Australian intelligence raids MP over China links
New South Wales state legislator Shaoquett Moselmane’s home and office is searched amid probe into alleged Chinese influence operations
Sydney — Australian intelligence officers and police raided the home and office of an opposition politician Friday as part of an investigation into alleged Chinese influence operations, officials said.
Security agents searched the properties linked to New South Wales state legislator Shaoquett Moselmane, amid long-standing allegations of links to the ruling Chinese Communist Party.
The Australian Security Intelligence Organisation confirmed to AFP that “search warrant activity is occurring in Sydney as part of an ongoing investigation”.
They added that there was no “specific threat to the community”.
Prime Minister Scott Morrison said Australia would “stand up” to any attempt at foreign interference.
“The threats in this area are real, the need to take action is necessary,” Morrison said. “We won’t cop anyone coming and seeking to interfere in our political system.”
Moselmane’s pro-Beijing positions has long raised eyebrows even among colleagues in the Labor Party.
New South Wales Labor Party leader Jodi McKay told reporters she was informed about the operation on Moselmane’s home and office and said she had begun the process of suspending his membership of the party.
“It’s dreadfully concerning,” she said. “It’s important that every MP focuses on the people in their state.”
Moselmane has publicly praised President Xi Jinping’s “unswerving” leadership during the coronavirus pandemic, contrasting it favourably with Australia's own response.
Local media have reported he hired a staffer who trained at Beijing’s Chinese Academy of Governance, a school of party members going into public office.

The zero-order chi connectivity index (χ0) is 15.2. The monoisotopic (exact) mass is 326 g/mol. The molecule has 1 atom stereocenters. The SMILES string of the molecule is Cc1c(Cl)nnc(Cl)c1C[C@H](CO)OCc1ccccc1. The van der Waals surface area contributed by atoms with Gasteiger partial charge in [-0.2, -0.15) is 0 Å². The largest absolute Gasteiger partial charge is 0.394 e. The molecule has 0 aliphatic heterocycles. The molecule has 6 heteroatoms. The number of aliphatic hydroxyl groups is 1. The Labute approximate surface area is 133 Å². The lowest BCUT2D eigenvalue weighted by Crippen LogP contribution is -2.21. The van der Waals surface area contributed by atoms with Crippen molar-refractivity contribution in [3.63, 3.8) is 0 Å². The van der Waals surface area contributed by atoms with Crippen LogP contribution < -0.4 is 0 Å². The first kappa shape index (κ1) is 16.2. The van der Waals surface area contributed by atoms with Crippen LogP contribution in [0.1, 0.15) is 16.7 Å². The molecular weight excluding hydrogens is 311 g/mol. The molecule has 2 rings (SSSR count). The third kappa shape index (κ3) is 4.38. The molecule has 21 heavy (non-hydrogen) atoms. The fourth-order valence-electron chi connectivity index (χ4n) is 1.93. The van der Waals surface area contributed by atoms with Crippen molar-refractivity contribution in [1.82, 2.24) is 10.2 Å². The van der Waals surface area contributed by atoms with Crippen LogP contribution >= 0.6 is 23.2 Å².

‘Insidious’ and systematic campaign
The operation is another signal of Australian authorities’ new willingness to tackle allegations of Chinese subversion of Australian politics and is likely to raise the temperature in an already fractious relationship between Beijing and Canberra.
In 2019 the former head of the Australian Security Intelligence Organisation, Duncan Lewis, said China wanted to “take over” Australia’s political system with an “insidious” and systematic campaign of espionage and influence peddling.
Lewis at the time cited the case of Labor Party power broker Sam Dastyari — dubbed “Shanghai Sam” — who was forced to resign in 2018 after taking tens of thousands of dollars from a Communist Party-linked donor.
Morrison’s government passed foreign interference legislation after revelations that wealthy Chinese businessmen with links to Beijing had been bankrolling local parties and candidates across the political spectrum.
The law notably required the registration of any person or organisation acting on behalf of a foreign government.
As part of that crackdown, the government barred a high-profile Chinese businessman who held permanent Australian residency from returning to the country.
Australian authorities are also looking into a claim that China tried to recruit a Melbourne businessman and get him elected to parliament.
Bo “Nick” Zhao — a 32-year-old luxury car dealer who was a member of Morrison’s Liberal Party — apparently rebuffed the offer and was found dead in a motel room.
China has branded the claims “lies”, accusing “some politicians, organisations and media in Australia” of “cooking up so-called China spy cases”.